We arrived in El Paso on Thursday afternoon. My mom flew down to meet us and take care of the dog while we ran. It turned out that she did a lot of taking care of us after the race too! Around this time, Callum started to get a really bad cold. I started to worry that he wouldn’t be able to pace but he was convinced that he would be better by Saturday afternoon.

My plan was to average 6km/hr, eat 200 calories every hour and walk every single hill from the beginning. I did all my training with real food but it turned out that I couldn’t carry enough calories of real food so I ended up eating a lot of sports food.

Race day arrived way too quickly, as it always does! We had a 6am start for what was predicted to be an unseasonably hot day. And all of a sudden, we were off!
The race started out with a rocky climb to the first aid station (AS) which was about 2km in. Then we did a loop through the desert and ended up back at the AS and retraced our steps back to the start/finish. At this point, we were at around 12km and I was right on my 6km/hr pace. I had a couple friends volunteering (Anna and Dwight) and Anna was at the start/finish AS, it’s always exciting to see a familiar face during a race!

Thankfully, at this point, the sun still hadn’t fully risen above the mountains so it was still not too hot. I left the start/finish AS and started climbing and continued to climb for the next 8km. It turns out this is where you do the most climbing in the loop. You have to climb to the top of a mountain to get a bracelet and write your name in a book to prove that you went all the way up. The climb is full of loose rocks so even as you’re going back down it’s tough to run. That was the theme of the race, loose rocks making it impossible to run.

I made it up the mountain in about an hour and then there was a long downhill. From here, it seems like you spend forever in the desert on rolling hills. Up until this point, the ASs had been fairly frequently and now it just felt like endless desert.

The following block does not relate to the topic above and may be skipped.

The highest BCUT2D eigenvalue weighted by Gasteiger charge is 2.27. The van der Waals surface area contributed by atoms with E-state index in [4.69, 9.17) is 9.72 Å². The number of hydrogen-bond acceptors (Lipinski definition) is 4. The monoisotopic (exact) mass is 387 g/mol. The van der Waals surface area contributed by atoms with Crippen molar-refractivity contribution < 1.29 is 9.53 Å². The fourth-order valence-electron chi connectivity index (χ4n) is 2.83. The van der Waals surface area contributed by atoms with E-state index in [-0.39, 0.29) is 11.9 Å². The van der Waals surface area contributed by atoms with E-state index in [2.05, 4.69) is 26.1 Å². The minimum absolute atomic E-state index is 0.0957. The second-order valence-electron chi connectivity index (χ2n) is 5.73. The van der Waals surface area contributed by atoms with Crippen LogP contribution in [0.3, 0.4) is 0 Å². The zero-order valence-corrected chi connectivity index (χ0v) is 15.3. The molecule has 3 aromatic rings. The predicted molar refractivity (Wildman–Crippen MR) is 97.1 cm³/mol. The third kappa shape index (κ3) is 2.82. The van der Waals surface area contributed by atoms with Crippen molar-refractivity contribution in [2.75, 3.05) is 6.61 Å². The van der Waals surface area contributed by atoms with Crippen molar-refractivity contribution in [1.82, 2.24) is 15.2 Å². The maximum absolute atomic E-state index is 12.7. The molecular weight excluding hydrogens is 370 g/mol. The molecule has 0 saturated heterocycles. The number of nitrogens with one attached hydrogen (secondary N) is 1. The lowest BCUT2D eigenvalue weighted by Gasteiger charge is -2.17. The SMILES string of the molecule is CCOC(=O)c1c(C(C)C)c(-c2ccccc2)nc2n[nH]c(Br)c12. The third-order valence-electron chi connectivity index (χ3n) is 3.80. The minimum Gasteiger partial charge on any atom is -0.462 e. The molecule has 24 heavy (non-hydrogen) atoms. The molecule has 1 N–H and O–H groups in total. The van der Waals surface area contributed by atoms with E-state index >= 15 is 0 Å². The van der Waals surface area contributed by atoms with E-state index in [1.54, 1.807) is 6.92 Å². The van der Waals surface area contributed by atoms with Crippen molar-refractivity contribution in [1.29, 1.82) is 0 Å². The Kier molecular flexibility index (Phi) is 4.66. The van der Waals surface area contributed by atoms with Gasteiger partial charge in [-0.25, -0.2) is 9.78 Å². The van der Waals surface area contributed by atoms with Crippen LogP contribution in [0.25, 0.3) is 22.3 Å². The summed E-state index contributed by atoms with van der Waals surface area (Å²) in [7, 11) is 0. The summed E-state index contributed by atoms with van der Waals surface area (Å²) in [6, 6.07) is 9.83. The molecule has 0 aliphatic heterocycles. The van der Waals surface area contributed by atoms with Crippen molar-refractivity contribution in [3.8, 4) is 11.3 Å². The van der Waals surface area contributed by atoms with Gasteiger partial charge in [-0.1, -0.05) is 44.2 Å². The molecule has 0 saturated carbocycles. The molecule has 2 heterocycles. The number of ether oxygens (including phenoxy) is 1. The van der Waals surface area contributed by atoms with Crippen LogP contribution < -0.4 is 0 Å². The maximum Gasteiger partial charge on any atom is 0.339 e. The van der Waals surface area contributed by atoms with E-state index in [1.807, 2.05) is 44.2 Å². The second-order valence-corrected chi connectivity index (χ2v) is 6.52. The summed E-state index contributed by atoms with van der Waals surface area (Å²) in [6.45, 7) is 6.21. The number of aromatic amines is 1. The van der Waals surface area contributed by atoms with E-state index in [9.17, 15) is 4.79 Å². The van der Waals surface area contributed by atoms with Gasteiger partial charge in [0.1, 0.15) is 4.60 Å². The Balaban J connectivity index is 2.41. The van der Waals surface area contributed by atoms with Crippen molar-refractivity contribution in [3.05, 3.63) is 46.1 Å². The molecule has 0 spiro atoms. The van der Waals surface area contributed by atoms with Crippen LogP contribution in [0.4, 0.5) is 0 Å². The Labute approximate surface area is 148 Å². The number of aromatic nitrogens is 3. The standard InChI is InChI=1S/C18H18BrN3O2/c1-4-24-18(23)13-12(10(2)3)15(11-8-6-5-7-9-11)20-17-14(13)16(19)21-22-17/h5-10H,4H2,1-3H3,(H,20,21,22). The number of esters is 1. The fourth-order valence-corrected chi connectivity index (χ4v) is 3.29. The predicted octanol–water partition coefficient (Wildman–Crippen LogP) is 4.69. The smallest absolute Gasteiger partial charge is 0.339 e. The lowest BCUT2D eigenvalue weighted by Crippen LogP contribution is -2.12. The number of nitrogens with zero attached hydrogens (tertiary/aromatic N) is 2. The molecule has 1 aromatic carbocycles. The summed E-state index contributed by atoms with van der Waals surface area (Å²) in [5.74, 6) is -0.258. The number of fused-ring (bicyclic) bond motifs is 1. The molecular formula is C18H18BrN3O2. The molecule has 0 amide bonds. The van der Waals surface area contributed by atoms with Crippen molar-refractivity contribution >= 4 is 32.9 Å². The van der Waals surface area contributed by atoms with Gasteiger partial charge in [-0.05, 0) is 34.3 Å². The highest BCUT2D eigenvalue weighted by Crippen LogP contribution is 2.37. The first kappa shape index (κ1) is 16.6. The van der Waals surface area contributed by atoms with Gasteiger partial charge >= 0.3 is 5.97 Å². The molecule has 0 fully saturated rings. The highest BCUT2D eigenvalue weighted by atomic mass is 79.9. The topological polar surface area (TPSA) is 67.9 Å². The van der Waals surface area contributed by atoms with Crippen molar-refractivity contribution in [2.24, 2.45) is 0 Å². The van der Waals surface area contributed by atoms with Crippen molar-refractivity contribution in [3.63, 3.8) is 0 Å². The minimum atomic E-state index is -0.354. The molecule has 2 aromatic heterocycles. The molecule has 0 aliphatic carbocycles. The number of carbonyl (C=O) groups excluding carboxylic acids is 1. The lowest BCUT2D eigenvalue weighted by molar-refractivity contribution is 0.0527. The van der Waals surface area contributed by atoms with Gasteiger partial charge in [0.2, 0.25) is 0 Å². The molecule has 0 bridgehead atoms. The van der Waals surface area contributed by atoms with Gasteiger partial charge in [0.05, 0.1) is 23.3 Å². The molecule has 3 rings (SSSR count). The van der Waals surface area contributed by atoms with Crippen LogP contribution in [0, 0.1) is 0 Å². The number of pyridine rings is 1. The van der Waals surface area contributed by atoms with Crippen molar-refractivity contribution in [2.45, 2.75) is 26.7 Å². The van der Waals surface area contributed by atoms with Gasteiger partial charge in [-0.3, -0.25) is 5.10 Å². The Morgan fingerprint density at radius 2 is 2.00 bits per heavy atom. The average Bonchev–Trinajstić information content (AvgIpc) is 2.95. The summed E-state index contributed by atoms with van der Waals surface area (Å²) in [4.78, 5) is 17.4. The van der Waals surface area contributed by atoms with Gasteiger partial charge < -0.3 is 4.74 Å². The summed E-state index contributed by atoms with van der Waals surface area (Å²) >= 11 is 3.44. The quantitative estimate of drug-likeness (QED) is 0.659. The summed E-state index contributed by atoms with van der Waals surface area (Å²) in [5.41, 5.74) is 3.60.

The race was way smaller than I realized so as the field spread out it was easy to not see anyone except the aid station volunteers. From the bottom of the climb to the next AS was 9km (east AS) and then 11km (west AS) to the next one after that. This time was fairly uneventful, I talked to a couple people which made the time go faster and then also spent a bunch of time alone.

It was also really, really hot by now and there was no shade. It turns out that the problem with running in the desert is that your sweat all gets evaporated so it’s even harder to stay cool. All the AS had ice but once the ice in my Buff melted, it would only stay cool for 10-15 minutes afterward because it would dry out so quickly.

My friend Dwight was volunteering at the west AS so I had been looking forward to seeing a familiar face there. Coming into that AS (around 30km), I passed two people. As a passed a woman, she looked at me and said that I was the second place female now.

In a long race, I prefer to not know anything about place because I don’t want to make stupid decisions to try to stay in a particular place. Apparently too bad about what I wanted to know! This second place woman actually ran into the AS just behind me and then caught up to me a km later and we talked for quite a while. As this point, I’d been really hot for hours with no shade and I was really happy to have some company! We ran together for quite a while and then she slowed down because she was having a tough time and I kept going.

What seemed like forever later, I got to the AS that is 2km away from the start/finish. This was actually really disappointing because I thought I was at the start/finish and it ended up still being 2+km of rocky hills away. This was probably one of the toughest times for me during the race. I wasn’t feeling great, I was hot andI thought I was never going to get to the start/finish to pick up Callum for loop 2. Even worse, I kept thinking about how I had to do this whole thing again in reverse!

At 9 hours and 14 minutes, I finished loop 1.

Here is part 2!